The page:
Flash fiction: Rubbish



‘What is it?’ I said, standing on the lip.

‘Victorian.’ He jumped in, didn’t wait for me. ‘Rubbish pit.’

I lowered myself down. In an oven tray he had collected pieces of coloured pottery, a clear bottle with a marble in its neck, a broken ceramic pot stamped with ‘Bloater Paste’. I picked out the edge of a plate, licked my thumb and rubbed until the pink glaze on a dinner service appeared.

‘One man’s rubbish…’ I started.

‘On top.’ He rattled the tray. I looked again and saw a smooth brown stick, jagged at one end. ‘Human,’ he said.


This is a Friday Fictioneers story. 100 (or so) writers writing 100-words (or so) inspired by the picture above (supplied this week by G.L.MacMillan.) Join in or read some more stories.


My novel, Our Endless Numbered Days, has been longlisted for The Guardian’s ‘Not The Booker’ prize. The next stage of the competition is a public vote. So, if you’ve read my book and liked it, it would be great if you could vote for it here. You need to choose two books from the longlist and write which two you’re voting for in the comments section, including a short review about one of them. Thank you in advance!

45 thoughts on “Flash fiction: Rubbish

  1. Bloater paste… was it really very salty? Or am I confusing it with anchovy? Either way, the bone collector seems to be enjoying himself. Nice take on the prompt.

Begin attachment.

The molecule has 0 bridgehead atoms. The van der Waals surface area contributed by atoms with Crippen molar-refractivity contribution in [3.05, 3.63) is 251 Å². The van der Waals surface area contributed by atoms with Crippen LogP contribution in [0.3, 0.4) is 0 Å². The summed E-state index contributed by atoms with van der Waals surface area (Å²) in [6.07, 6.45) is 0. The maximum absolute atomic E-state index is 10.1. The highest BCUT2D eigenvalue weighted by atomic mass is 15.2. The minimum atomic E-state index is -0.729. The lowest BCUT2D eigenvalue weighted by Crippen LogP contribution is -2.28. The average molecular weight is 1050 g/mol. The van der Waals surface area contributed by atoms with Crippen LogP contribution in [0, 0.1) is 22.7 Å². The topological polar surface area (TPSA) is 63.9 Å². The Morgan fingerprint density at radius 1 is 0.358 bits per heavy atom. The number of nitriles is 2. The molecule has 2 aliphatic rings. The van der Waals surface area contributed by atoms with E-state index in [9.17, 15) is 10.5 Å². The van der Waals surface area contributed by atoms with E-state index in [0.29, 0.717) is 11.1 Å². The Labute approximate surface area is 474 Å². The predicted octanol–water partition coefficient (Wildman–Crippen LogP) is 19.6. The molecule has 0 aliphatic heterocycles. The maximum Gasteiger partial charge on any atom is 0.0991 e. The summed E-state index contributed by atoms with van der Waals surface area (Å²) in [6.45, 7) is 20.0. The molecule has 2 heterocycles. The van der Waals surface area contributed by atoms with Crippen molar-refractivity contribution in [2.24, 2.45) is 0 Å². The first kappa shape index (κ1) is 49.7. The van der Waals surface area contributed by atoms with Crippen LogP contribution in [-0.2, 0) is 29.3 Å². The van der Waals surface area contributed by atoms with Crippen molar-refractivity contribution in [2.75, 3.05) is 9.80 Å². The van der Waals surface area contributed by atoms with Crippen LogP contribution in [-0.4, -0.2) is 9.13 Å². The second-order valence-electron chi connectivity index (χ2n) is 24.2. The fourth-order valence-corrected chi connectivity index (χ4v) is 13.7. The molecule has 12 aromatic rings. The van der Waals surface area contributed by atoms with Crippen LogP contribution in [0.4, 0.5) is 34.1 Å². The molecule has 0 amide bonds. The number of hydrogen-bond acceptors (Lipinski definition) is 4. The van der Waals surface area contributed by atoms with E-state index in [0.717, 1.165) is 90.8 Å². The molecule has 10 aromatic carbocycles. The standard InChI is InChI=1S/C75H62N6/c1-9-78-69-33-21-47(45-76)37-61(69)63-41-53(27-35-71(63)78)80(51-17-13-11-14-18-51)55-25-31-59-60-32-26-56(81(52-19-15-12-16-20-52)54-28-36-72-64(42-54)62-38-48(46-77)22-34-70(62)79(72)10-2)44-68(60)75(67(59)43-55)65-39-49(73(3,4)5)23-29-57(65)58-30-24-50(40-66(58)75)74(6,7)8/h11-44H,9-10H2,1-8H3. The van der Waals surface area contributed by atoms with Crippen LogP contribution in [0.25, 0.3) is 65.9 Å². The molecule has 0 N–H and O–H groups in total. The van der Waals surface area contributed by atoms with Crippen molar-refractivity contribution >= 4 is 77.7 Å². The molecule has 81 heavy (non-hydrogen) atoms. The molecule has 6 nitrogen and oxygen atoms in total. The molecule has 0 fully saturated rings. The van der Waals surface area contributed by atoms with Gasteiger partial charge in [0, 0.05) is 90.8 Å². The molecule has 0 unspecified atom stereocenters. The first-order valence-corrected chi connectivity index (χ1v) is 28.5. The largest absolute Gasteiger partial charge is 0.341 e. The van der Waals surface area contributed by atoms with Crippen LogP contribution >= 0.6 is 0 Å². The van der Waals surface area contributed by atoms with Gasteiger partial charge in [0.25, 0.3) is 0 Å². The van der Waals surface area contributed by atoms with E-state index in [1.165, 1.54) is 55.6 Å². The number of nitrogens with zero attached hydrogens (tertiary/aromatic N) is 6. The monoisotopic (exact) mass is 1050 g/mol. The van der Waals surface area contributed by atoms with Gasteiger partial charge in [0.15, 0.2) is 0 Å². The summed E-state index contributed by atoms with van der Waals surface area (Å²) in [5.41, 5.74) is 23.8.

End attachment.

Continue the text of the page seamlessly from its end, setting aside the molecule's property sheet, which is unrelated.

2. Yum yum – you obviously have a taste for archaeology Claire (and the macabre). My nephew is an archaeologist on Shetland and gets the call out for bits of bone – so far only old bits of sheep.
    Great take on the prompt.


  3. Toasted bloaters are a nautical favorite. I imagine the paste would be very salty. Beautifully written as always.

    This reminds me of a story I was told by a man who had been involved in steel salvage after the Gulf War. He was a civilian charged with assessing the quality of the remaining steel in the destroyed Soviet tanks used by the Republican Guard along the Road of Death from Kuwait to Iraq. He told me about walking up to a tank through a field of burned sticks. He wondered what kind of trees grew in the desert. With horror he realized that he was walking through the remains of the Iraqi soldiers accompanying the tanks, charred beyond anything recognizable as human. He was very matter-of-fact in his telling of this horror story, but I could tell that it upset him tremendously.


  4. Enjoyed this piece of archeological fiction… admittedly, I had to look a few things up (like Bloater paste). This week, it seems that some things don’t translate across the pond, as well as other things… you with MG, me with you… ah, Life’s translations! I really enjoyed this still; very nuanced and clever!

    Congrats on the continued success of the book, wow!


  5. The beginning of a Victorian mystery. Whose bones were thrown into the garbage? Who tried to hide the crime? I like archaeology, and rubbish pits are treasure chests.


  6. That was most intriguing. Clever ideas and appealing characters. And the ending is great – there are so many possible explanations. Love it. Congrats on the continuing success of your book, also.


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